I practically live off of this recipe, especially in the winter when I find a hot, steamy bowl of these greens the height of comfort. My favorite starch with them is rice; second to that, I go for mashed potatoes or creamy polenta. - vvvanessa —vvvanessa
Test Kitchen Notes
These collard greens bring all the comforts you expect -- a little bitter, in a good way, and flavored by the meaty broth and onions they were stewed in. But what really makes these greens special, and heightens their flavor, is the the spicy vinegar. Tangy from the vinegar and hot from the jalapeno, this side condiment brings a bright kick to the greens. Any of vvvanessa's serving suggestions would work perfectly; rice, polenta, mashed potatoes. - jvcooks —jvcooks
4-6 as a side dish
Spicy Vinegar Condiment
white wine vinegar
1-2 (or more)
hot peppers, such as serrano or jalapeño
pork neck bones (or turkey or beef bones)
large bunch collard greens (or other greens such as kale or chard)
small white or yellow onion
kosher salt and freshly ground pepper
extra virgin olive oil
In This Recipe
To make the spicy vinegar, pour the vinegar into a glass container. Carefully cut the peppers into thin rounds, retaining the ribs and seeds for their heat. Place the peppers in the vinegar. Set vinegar aside. This can be done days in advance and kept in the refrigerator.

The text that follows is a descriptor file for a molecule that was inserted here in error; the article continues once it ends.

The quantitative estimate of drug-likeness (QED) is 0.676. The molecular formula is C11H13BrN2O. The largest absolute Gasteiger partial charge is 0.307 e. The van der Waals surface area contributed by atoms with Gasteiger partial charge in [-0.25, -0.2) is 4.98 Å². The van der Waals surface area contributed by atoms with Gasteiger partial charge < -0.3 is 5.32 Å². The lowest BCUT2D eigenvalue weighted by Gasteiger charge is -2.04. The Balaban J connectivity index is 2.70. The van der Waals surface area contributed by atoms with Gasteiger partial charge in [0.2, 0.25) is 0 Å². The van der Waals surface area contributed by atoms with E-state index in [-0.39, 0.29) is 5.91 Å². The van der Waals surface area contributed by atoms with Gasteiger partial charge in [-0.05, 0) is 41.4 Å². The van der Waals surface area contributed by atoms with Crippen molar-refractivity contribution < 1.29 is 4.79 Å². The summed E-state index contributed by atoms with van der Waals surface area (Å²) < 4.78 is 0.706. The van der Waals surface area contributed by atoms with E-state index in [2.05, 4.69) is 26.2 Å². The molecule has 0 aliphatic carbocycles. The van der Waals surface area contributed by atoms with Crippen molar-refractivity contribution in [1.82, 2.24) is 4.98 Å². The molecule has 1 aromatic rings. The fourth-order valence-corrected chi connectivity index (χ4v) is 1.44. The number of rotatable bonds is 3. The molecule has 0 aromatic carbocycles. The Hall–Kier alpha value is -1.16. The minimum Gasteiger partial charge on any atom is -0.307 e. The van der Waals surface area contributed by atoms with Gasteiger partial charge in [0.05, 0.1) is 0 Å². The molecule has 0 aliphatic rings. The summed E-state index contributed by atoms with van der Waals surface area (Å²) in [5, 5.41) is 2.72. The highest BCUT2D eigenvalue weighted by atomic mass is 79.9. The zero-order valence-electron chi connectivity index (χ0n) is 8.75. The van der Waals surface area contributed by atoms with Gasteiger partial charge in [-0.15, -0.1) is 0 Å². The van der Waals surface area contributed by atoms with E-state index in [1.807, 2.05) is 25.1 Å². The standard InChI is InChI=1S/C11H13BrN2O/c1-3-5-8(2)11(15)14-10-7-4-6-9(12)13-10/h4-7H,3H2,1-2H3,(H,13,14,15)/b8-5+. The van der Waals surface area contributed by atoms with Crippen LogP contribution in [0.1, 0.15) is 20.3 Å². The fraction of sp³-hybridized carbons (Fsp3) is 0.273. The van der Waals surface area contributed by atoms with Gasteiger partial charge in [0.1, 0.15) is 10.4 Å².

Heat the oven to 400ºF. Spread the bones out on a rimmed baking sheet. Roast the bones for about 40 minutes or until they have browned and look dried out.
Wash the collards and cut them into uniform strips, cutting the stems into chunks. Cut the onion into large chunks.
Place the bones, collards, and onions in a large dutch oven or stock pot. Add enough water to cover the contents. Set the pot over high heat and bring to a boil.
Lower temperature to medium-low, cover, and simmer until greens are tender or to desired texture, anywhere from 40-90 minutes.
Add salt and pepper to taste.
If there is any meat on the bones, carefully pick it off and shred it into the greens. Discard the bones.
Serve the greens piping hot with drizzle of olive oil and a generous splash of the spicy vinegar, using or omitting the peppers as desired.